Five Japanese Weapons of War China Should Fear
Sino-Japanese relations have been deteriorating since 2010. What started as a dust-up over a Chinese fisherman arrested for fishing in Japanese waters has escalated into a series of unpleasant incidents between the two countries, mostly in and around the uninhabited, and largely unappealing Senkaku Islands (Diaoyu Islands in China.)
For now, incidents have largely been restricted to demonstrations by the coast guards of both sides and military aircraft encounters. Yet with each year, relations between China and Japan have steadily deteriorated. Unchecked, someday what may seem like routine unpleasantness could spiral into military action. Listed below for your consideration are five Japanese weapons of war that Beijing should think carefully about if the unthinkable ever occurred:
Soryu-class Diesel Electric Submarines
Japan’s Soryu-class submarines are some of the most advanced non-nuclear attack submarines in the world. Displacing 4,100 tons submerged, the subs can make 13 knots on the surface and up to 20 knots submerged. Four Stirling air independent propulsion systems allow the Soryu class to remain underwater far longer than most diesel electric submarines.
The Soryu class is armed with six bow-mounted torpedo tubes, with a total of 20 Type 89 high-speed homing torpedoes and American-made Sub-Harpoon missiles. Japan’s submarines could also be the delivery vehicles for cruise missiles, should the concept of preemptive strikes, currently being debated in Japanese politics, become a reality.
There are currently eight Soryu-class submarines, with more under construction. In response to increased tensions with China and a growing People’s Liberation Army Navy submarine fleet, in 2010 Japan decided to increase its own submarine force from 16 to 22.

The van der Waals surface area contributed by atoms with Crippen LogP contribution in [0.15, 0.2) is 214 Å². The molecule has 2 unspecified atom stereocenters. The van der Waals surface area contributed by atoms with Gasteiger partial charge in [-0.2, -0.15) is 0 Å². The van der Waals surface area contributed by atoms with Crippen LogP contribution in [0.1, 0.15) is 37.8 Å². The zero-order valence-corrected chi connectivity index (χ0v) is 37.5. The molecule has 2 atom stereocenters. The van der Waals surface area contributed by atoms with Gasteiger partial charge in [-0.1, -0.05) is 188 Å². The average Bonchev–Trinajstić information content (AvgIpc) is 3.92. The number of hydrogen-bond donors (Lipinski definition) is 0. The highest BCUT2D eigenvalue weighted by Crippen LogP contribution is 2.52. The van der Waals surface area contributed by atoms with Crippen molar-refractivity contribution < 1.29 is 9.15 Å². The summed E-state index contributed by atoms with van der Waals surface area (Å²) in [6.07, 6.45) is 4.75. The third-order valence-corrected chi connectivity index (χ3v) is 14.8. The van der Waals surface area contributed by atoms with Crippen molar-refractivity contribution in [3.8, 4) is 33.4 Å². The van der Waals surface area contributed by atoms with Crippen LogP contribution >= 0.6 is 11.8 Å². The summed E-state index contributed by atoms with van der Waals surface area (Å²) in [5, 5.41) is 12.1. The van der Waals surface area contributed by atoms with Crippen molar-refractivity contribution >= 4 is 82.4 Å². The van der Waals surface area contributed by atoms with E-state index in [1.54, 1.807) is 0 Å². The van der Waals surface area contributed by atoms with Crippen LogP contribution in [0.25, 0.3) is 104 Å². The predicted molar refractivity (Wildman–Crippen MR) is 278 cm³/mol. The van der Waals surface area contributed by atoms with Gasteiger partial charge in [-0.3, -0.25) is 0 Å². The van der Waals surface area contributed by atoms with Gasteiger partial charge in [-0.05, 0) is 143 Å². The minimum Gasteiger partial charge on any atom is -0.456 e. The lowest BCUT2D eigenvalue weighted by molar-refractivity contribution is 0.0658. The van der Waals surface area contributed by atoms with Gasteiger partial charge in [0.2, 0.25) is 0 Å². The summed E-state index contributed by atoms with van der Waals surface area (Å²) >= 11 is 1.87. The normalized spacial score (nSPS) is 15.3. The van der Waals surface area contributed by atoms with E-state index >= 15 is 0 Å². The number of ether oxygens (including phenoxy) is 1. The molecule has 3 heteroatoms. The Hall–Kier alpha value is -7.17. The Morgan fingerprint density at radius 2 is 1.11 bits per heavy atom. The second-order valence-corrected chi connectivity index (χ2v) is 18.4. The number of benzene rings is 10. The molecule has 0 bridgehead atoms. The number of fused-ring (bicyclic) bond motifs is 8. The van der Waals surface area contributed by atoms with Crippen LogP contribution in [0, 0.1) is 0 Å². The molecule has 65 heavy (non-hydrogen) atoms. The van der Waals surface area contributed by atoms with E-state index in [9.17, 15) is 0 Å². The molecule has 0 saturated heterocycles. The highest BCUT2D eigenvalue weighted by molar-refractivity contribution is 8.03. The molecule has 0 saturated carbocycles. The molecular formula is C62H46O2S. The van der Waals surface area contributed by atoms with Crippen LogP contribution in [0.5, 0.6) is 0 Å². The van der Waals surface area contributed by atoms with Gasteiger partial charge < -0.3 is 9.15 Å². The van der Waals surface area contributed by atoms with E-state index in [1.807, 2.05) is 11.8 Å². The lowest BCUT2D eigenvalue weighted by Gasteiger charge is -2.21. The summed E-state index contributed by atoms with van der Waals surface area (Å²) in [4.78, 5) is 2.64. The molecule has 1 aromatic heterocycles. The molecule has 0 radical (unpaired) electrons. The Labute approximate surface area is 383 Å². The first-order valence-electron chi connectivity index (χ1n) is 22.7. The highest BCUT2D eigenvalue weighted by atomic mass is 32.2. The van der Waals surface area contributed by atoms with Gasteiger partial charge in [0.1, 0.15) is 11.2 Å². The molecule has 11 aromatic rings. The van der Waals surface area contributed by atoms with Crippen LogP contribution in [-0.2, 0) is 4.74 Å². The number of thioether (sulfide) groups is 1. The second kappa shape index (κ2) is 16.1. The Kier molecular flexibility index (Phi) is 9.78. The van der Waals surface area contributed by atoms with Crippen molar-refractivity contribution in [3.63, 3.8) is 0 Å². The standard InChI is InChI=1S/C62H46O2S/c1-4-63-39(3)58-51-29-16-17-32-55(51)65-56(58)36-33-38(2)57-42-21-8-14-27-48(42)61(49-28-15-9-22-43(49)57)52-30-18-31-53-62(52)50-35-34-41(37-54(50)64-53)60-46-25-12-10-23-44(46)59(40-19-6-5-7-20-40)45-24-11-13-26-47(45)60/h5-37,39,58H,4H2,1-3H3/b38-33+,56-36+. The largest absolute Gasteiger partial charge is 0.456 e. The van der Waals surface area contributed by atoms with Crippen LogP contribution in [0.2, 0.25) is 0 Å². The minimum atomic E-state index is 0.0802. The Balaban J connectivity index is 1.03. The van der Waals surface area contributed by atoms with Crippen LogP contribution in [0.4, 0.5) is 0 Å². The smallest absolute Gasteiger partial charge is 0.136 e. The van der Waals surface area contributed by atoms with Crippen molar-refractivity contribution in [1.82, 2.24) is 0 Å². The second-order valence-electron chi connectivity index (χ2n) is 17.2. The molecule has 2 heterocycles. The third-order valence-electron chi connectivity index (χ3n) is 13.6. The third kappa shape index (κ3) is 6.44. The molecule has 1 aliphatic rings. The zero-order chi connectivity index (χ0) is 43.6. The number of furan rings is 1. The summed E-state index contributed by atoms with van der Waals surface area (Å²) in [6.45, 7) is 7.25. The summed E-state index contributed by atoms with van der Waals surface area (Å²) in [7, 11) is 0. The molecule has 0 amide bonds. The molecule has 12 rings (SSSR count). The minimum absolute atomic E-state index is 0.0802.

Japan’s postwar submarine doctrine concentrates submarines at a number of key invasion routes to Japan: the Tsugaru Strait, Tsushima Strait, Kanmon Strait, and the Soya Strait. This concentration is a Cold War holdover, from when Japan expected that Soviet Union might invade during wartime. A more China-centric deployment plan, especially with the Senkakus and Ryukyu islands in mind, could see more forward deployments into the East China Sea and Sea of Japan.
Japan’s submarine fleet is particularly worrisome to China because of Beijing’s traditional weakness in anti-submarine warfare (ASW). China has not practiced ASW in wartime and has been institutionally deficient in both skills and assets. Japan, on the other hand, has operated submarines for many decades. Japanese submarine crews are reportedly well trained, on par with their American counterparts.
Next up is the cream of Japan’s fighter force, the Air Self Defense Force’s F-15J air superiority fighter. The twin-engined F-15J is the Japanese version of the American F-15 Eagle, with minor differences and manufactured domestically by Mitsubishi Heavy Industries.
The F-15J is armed with the AAM-5 infrared homing missile, similar to the American Sidewinder missile, which it replaced. Complementing it will be the AAM-4B, a medium-ranged radar-guided missile and one of the few missiles in the world with an active-array radar seeker. Active-array radar missiles, of which China has none, dramatically increase both the range and the lock-on capability of radar-guided missiles, giving the F-15J a distinct advantage over Chinese adversaries.
More than 200 F-15Js have been built. In order to keep these 30+ year old planes competitive against the new generation of Chinese fighters, a dozen a year are upgraded with new electronic countermeasures (the Mitsubishi Integrated Electronic Warfare System), forward looking infrared and infrared search and track capability.
The F-15J is the front line of Japan’s military response to foreign military forces. In 2013, the ASDF performed 567 air intercepts of foreign aircraft approaching Japanese airspace, a new record. The single squadron of 20 F-15Js stationed on Okinawa covering the Senkaku and Ryukyu islands will be reinforced with another squadron, and the possibility of stationing a small detachment on the island of Yonaguni is being studied.
Although an aging design, the F-15J still represents a formidable challenge to the People’s Liberation Army Air Force (PLAAF), and after more than three decades of service is still arguably the equal of any operational Chinese fighter. Worldwide, the F-15 has a reputation as a particularly deadly fighter, with 104 aircraft kills and zero losses.
Atago-Class Guided Missile Destroyers